Stereotyping and Profiling
All dogs bark
True enough… essentially, safe to say, all dogs do bark. But all barking dogs don’t sound identical, or are motivated by the same thing, or send similar messages.
So, we’ve set up a blog premise about a seemingly unsavvy subject like stereotyping/profiling and we’re equating your customers to dogs. Be patient. Stay with us.
The good “stereotyping”
While in general, here in civilized society, we don’t recommend stereotyping your fellow humans (or their dogs). But in brand marketing, we highly recommend it. The critical difference is that we don’t go into our research with a stereotype, but we do come out of our research with a stereotype—an accurate and extremely helpful stereotype. We emerge with clarity and a purpose, a clearer picture of the who, the why, the where, and a bark we can instantly recognize.
By building a persona based on the actual reality of your audience, you can develop a precise brand story that truly resonates with and motivates that customer.
Ask me about me
We find that our clients typically have a pretty good idea who their customer is, at least on the surface. The real transformation of message and result happens when you get below the surface of the obvious. Great brands have great insights into the lifestyles and tendencies of their audience and/or potential audience. Maybe your customer lives in the working mom category—that’s a start. Does she drive to work or take public transportation? Where does she shop for groceries? What does she and her family eat? Where does she vacation? None of those questions may relate directly to the product or service you’re offering, but the insight and perspective gleaned will help you formulate authentic, attractive and successful messaging.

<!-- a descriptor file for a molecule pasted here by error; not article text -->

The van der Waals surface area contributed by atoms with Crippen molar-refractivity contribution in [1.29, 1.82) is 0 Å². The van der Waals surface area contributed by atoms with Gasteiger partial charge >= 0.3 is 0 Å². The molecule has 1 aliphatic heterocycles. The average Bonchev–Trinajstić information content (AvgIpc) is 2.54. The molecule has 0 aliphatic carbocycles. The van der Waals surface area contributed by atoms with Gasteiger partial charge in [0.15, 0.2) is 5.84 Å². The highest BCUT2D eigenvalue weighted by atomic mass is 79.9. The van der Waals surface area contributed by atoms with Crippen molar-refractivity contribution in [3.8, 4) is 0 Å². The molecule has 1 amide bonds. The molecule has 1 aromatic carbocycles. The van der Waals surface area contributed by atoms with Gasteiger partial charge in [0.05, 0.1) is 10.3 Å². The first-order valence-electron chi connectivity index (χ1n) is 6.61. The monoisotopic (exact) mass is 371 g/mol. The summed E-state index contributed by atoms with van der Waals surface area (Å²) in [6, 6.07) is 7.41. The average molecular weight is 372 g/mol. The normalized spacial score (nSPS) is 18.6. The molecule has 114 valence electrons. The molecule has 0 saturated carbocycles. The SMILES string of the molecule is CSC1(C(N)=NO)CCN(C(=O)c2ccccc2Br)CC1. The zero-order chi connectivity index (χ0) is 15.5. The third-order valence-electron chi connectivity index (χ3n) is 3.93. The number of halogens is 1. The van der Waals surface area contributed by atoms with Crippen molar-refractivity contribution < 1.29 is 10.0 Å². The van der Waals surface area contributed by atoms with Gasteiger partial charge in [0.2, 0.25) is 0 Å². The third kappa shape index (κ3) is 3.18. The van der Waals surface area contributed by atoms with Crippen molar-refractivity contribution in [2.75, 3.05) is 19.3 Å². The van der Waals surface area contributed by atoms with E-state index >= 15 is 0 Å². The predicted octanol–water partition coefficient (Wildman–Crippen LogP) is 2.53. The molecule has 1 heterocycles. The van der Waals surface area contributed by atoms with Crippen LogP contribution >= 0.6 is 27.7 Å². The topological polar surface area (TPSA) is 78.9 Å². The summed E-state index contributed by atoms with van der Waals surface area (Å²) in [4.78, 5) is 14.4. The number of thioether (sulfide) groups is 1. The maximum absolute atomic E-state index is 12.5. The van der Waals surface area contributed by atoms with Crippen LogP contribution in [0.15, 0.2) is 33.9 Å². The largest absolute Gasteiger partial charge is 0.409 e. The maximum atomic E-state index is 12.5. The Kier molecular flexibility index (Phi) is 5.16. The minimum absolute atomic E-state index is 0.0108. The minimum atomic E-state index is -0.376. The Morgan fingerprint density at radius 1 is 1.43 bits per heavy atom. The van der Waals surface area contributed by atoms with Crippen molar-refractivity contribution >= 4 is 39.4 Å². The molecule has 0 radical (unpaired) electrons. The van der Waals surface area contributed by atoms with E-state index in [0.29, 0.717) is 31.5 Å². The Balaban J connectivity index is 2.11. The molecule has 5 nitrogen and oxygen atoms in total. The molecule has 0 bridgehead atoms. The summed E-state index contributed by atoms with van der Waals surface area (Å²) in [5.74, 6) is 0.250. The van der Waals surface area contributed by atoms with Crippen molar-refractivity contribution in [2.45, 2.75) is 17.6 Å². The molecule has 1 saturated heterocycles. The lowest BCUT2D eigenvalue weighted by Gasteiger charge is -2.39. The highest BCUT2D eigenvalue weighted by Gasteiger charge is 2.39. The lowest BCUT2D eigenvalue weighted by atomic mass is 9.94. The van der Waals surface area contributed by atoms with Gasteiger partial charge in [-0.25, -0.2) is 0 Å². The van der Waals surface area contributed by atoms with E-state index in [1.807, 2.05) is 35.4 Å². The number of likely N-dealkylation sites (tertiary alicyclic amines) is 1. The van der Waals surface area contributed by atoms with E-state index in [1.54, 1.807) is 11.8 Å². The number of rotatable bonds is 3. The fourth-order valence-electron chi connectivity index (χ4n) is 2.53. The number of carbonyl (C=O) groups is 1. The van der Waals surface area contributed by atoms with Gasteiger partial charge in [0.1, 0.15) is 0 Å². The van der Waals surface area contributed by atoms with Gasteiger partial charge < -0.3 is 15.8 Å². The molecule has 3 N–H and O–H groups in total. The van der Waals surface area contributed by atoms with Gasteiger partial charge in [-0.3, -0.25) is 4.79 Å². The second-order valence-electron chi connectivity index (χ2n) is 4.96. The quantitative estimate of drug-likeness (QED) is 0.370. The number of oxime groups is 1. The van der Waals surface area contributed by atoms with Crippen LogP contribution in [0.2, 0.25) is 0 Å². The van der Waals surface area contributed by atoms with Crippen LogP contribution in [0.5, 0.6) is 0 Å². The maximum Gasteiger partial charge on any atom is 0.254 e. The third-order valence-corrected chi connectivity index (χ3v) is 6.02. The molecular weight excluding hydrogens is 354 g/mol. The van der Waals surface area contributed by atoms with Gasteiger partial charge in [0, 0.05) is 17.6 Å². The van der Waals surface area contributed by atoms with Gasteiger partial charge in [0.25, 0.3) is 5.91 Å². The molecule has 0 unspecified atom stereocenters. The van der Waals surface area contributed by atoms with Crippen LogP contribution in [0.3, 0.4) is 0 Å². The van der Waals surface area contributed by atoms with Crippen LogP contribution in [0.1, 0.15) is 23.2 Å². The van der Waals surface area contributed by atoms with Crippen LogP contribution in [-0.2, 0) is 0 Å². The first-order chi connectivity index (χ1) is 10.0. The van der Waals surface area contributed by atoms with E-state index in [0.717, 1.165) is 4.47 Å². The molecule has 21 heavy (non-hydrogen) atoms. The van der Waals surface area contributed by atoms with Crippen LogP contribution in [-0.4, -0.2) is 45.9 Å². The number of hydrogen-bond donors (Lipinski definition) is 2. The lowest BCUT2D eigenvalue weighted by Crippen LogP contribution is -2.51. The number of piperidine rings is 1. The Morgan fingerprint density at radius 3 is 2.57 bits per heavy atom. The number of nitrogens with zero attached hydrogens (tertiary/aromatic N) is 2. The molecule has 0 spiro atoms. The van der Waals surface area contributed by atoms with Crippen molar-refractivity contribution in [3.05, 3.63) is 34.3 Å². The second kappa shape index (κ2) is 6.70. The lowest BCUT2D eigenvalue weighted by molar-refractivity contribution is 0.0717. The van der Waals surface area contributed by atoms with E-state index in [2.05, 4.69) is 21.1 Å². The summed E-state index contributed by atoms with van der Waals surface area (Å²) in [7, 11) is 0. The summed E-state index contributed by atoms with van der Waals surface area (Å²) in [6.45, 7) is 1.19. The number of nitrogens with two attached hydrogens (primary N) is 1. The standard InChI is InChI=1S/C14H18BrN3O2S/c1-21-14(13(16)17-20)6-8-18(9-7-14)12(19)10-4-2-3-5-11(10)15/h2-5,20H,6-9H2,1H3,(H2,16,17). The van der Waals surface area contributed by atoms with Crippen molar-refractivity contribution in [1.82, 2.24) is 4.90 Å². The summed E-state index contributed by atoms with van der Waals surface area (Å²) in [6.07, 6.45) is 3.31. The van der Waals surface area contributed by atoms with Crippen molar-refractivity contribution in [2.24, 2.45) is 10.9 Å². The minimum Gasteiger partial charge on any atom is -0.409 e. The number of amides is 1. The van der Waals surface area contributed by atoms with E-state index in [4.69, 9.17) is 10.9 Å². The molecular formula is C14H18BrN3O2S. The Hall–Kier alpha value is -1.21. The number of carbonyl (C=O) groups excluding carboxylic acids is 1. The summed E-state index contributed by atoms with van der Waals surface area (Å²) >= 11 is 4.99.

You may have nailed the customer persona, but have been marketing in the wrong place. You might be marketing in the right place with the wrong message. Even a wee bit of investigation can help avoid those miscues.
That wee bit of investigation can be very easy and straightforward—ask. Ask via a survey, like Survey Monkey, or other online resources. Ask via customer communications. Create your own simple survey. Ask a handful of those working moms to chat for 30 minutes. Go collect data. Do some legwork to understand your primary customer, and while you’re at it, determine your secondary customer, their money just as good. The revelations and realizations will be well worth the effort. (You can of course, also ask us to do all of the above and more.)
As with many of our blogs and podcasts and conversations about branding, it’s important to not let personal preference drive your customer identity. Our 40-something, male energy product client initially leaned on his own experience as a 40-something, male energy product consumer, when in the stark light of reality, his audience was 18-24 year-old women… who knew? We did, because we dug in. This client readily saw the stark light and followed it. Not always the case as some clients have a hard time accepting that their ideal client may not look, act or be like them. Don’t be that myopic client.
See, stereotyping and profiling are not bad things (when you spend 500 words explaining yourself). Develop a customer that you can name, put a face to, spend time with, and truly get to know. You’ll make your brand far more engaging and set the stage for the creative persuasion to come.
From the barking dogs at,
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